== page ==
We’ve built INVISV DNS, a Clientless Oblivious DNS service at dns.invisv.com or 22.214.171.124 – feel free to give it a try. It supports both DNS-over-HTTPS – at https://dns.invisv.com/dns-query – and DNS-over-TLS. It’s an alpha service running only on the free tier at fly.io (with servers in three regions/locations in the US: Los Angeles, Dallas, Washington DC) through GCP and Fastly (using our Multi-Party Relay stack). Despite that, it’s as fast as other popular DNS services for users in many areas of the US, and, more importantly, it’s more private and secure because it applies the decoupling principle.
Nearly all Internet connections are preceded by DNS lookups. Devices are configured to use recursive DNS resolvers that are usually run by ISPs or cloud providers. DNS resolvers, despite not being on the network path between a user and the broader Internet, see nearly everything a user is doing: they can tie browsing behavior (DNS queries) to individual users (IP addresses and/or application-layer identifiers).
In prior research we developed Oblivious DNS (ODNS), which fixes this privacy issue that’s long existed in DNS. ODNS hides DNS queries from the first-hop resolver by encrypting those queries and sending them through the first hop to a second-hop resolver. The first hop sees the client’s IP but not the DNS query itself, while the second-hop resolver only sees the DNS query but not the client IP. The ODNS approach was later rolled out over HTTPS for Safari browsing by Apple in iCloud Private Relay.
The original Oblivious DNS protocols effectively tunnel DNS over DNS. Because of this, they require custom client stacks (meaning an ordinary phone or laptop can’t use them directly), and they use the first-hop recursive resolver in a non-standard way (so ODNS queries are uncache-able and always result in a recursive lookup).
Who is Private/Secure DNS Private/Secure From?
The last few years have seen a rise of so-called private DNS services. Some of these services argue that they are more private or secure because they promise not to keep logs. Others argue they are more private because they use DNS-over-HTTPS (DoH) or DNS-over-TLS (DoT), both of which are increasingly standard everywhere, not just in such services.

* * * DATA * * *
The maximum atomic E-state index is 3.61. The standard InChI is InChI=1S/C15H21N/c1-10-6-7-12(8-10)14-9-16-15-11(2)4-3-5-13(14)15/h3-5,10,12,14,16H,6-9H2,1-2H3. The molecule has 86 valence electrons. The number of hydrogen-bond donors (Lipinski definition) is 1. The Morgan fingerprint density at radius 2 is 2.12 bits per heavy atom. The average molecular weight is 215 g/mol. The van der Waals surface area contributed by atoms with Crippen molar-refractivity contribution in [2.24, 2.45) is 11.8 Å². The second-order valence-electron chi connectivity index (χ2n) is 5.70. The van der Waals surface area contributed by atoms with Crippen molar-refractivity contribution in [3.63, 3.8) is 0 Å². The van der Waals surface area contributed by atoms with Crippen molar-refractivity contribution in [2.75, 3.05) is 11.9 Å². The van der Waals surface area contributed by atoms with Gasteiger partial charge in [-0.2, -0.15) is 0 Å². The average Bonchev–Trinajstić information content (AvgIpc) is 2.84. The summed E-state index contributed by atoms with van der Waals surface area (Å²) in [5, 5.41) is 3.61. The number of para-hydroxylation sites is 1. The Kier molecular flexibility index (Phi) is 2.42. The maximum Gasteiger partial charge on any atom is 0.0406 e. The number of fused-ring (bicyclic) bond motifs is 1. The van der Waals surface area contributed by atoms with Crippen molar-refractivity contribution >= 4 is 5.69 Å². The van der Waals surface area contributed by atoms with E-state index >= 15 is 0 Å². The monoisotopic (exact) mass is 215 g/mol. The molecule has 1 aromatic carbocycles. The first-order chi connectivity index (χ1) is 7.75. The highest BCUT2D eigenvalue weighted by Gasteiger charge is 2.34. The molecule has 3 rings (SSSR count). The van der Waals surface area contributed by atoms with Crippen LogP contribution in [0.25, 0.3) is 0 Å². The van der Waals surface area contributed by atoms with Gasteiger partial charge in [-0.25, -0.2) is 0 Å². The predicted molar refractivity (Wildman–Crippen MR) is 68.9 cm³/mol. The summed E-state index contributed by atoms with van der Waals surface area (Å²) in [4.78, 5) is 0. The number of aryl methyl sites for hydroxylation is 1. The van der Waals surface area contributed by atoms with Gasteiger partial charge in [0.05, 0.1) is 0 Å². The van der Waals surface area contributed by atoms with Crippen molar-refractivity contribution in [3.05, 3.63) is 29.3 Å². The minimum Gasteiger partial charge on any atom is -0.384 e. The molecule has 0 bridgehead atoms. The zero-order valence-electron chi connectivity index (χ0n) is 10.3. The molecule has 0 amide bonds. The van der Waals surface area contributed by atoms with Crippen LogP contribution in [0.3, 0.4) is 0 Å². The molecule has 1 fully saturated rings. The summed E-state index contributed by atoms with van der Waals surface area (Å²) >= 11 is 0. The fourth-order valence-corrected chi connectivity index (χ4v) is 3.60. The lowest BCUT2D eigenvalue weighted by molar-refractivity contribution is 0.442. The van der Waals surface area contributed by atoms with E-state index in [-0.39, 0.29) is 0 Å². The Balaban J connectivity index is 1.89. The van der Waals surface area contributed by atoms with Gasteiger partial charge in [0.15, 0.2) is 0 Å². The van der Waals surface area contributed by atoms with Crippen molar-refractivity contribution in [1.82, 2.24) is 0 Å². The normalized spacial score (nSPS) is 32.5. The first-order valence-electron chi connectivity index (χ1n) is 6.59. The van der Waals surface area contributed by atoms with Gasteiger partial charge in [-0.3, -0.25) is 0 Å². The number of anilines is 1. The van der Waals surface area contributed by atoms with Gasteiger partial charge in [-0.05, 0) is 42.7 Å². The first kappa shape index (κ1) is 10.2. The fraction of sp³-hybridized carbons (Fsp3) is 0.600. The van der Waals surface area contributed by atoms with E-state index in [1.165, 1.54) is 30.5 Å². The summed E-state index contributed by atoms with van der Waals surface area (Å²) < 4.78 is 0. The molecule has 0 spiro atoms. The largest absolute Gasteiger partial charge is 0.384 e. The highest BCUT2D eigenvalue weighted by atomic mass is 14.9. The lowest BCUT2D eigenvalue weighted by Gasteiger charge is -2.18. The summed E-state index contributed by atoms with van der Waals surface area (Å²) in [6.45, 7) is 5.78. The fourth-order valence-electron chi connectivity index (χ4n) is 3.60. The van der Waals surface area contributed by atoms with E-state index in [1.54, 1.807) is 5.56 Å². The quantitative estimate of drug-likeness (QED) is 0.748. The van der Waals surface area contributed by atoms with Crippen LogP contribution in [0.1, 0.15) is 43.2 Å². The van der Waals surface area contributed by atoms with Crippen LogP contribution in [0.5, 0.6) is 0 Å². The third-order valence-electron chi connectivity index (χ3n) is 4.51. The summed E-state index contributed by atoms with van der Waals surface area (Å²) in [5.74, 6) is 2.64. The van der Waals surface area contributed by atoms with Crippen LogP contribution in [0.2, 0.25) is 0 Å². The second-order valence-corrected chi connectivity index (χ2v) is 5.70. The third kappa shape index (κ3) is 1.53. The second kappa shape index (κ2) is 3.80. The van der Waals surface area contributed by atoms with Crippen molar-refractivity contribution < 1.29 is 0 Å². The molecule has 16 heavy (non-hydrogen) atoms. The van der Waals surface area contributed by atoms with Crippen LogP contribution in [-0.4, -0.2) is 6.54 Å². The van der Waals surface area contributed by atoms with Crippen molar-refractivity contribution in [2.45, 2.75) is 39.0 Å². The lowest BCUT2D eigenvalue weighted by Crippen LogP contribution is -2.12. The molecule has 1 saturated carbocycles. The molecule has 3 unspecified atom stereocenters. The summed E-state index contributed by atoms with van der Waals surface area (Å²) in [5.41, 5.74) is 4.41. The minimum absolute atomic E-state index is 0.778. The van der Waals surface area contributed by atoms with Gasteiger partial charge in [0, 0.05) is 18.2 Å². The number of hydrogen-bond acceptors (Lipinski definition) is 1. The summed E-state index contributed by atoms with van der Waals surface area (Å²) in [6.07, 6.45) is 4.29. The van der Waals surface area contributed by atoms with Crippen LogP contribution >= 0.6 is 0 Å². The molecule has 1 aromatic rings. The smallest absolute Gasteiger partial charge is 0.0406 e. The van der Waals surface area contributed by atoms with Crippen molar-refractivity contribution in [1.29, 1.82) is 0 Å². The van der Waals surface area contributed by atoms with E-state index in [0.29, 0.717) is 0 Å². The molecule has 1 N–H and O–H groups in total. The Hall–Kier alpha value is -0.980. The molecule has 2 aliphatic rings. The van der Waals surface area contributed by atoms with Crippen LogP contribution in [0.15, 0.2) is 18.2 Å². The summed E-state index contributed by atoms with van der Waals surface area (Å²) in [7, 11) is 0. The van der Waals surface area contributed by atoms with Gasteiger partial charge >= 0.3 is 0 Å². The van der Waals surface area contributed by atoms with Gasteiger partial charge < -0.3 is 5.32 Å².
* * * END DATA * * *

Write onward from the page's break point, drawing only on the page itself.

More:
As we talked about before regarding Multi-Party Relays (MPRs) vs. VPNs, it’s important to separate knowledge between parties (organizations/companies) so that no one party sees everything. None of the existing DNS services provide that decoupling, and that means they don’t provide the the sort of privacy and security we’d like to see.
INVISV DNS: Clientless Oblivious DNS
INVISV DNS is a new type of of Oblivious DNS where instead of tunneling DNS over DNS (requiring a custom client), we tunnel DNS over our Multi-Party Relay (which is transparent to the client stack and therefore doesn’t require any changes). DoH and DoT requests are secured using TLS certs as usual, so the first hop can’t see the contents of the request because it doesn’t terminate the TLS connection or have any certs. As in our Booth video conferencing service, the request goes through the MPR to the ultimate destination server, which in this case is an off-the-shelf knot resolver container running in fly.io’s free tier.
We call this “clientless” because it doesn’t require special client-side code. Also, since we no longer tunnel DNS over DNS, we don’t trigger adverse performance or caching behavior on any recursive resolver. There’s usually a tradeoff between performance and security/privacy in services like this, but we think it’s possible to keep that performance hit to a minimum, as we’ve done here.
Since this is an alpha service running only in three regions on free-tier infrastructure, we hope to directly partner with outside organizations that care about privacy and security who want to work with us to run this service at a global scale. That’ll improve both the performance and the privacy/security guarantees.
Appendix: Extra Details
IP SAN Certificate
To provide DoT service for clients that are configured using only the IP address, our TLS cert includes an IP Subject Alternative Name and a normal FQDN. We’ve found that some OSes/devices, such as Android, require the use of the FQDN for “private DNS” (DoT) configuration whereas others prefer the use of the server’s IP.
Using dns.invisv.com in browsers that support DoH works out of the box in standard browser secure DNS settings using this DoH URL – https://dns.invisv.com/dns-query – in general DoH is easier to configure because it’s done at the browser level (with the exception of Android, where DoT is easy to set up at the device level).